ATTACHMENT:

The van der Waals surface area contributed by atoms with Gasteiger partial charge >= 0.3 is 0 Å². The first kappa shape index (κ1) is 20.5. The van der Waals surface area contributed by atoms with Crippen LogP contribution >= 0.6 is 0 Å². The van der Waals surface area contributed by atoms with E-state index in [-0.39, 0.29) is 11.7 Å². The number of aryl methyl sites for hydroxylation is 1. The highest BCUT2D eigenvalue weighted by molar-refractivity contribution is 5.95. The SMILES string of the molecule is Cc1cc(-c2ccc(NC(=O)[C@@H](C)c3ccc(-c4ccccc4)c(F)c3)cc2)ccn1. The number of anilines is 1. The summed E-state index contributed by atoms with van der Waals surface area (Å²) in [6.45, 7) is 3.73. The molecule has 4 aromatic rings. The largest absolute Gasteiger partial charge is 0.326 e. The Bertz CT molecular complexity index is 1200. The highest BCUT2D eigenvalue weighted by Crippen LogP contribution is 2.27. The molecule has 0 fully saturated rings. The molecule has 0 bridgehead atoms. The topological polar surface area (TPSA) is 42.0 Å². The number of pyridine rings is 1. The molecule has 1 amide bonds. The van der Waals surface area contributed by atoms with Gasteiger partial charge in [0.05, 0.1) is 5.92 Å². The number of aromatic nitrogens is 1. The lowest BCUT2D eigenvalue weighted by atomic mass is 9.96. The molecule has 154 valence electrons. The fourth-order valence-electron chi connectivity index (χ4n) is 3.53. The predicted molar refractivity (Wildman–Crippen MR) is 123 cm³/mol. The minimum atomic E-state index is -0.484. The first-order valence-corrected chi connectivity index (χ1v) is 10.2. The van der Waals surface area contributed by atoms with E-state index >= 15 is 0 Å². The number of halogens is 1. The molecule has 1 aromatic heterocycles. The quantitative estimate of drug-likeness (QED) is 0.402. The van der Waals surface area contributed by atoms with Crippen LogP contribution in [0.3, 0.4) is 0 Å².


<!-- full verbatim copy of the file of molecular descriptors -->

The van der Waals surface area contributed by atoms with Gasteiger partial charge >= 0.3 is 0 Å². The first kappa shape index (κ1) is 20.5. The van der Waals surface area contributed by atoms with Crippen LogP contribution >= 0.6 is 0 Å². The van der Waals surface area contributed by atoms with E-state index in [-0.39, 0.29) is 11.7 Å². The number of aryl methyl sites for hydroxylation is 1. The highest BCUT2D eigenvalue weighted by molar-refractivity contribution is 5.95. The SMILES string of the molecule is Cc1cc(-c2ccc(NC(=O)[C@@H](C)c3ccc(-c4ccccc4)c(F)c3)cc2)ccn1. The number of anilines is 1. The summed E-state index contributed by atoms with van der Waals surface area (Å²) in [6.45, 7) is 3.73. The molecule has 4 aromatic rings. The largest absolute Gasteiger partial charge is 0.326 e. The Bertz CT molecular complexity index is 1200. The highest BCUT2D eigenvalue weighted by Crippen LogP contribution is 2.27. The molecule has 0 fully saturated rings. The molecule has 0 bridgehead atoms. The topological polar surface area (TPSA) is 42.0 Å². The number of pyridine rings is 1. The molecule has 1 amide bonds. The van der Waals surface area contributed by atoms with Gasteiger partial charge in [0.05, 0.1) is 5.92 Å². The number of aromatic nitrogens is 1. The lowest BCUT2D eigenvalue weighted by atomic mass is 9.96. The molecule has 154 valence electrons. The fourth-order valence-electron chi connectivity index (χ4n) is 3.53. The predicted molar refractivity (Wildman–Crippen MR) is 123 cm³/mol. The minimum atomic E-state index is -0.484. The first-order valence-corrected chi connectivity index (χ1v) is 10.2. The van der Waals surface area contributed by atoms with E-state index >= 15 is 0 Å². The number of halogens is 1. The molecule has 1 aromatic heterocycles. The quantitative estimate of drug-likeness (QED) is 0.402. The van der Waals surface area contributed by atoms with Crippen LogP contribution in [0.3, 0.4) is 0 Å².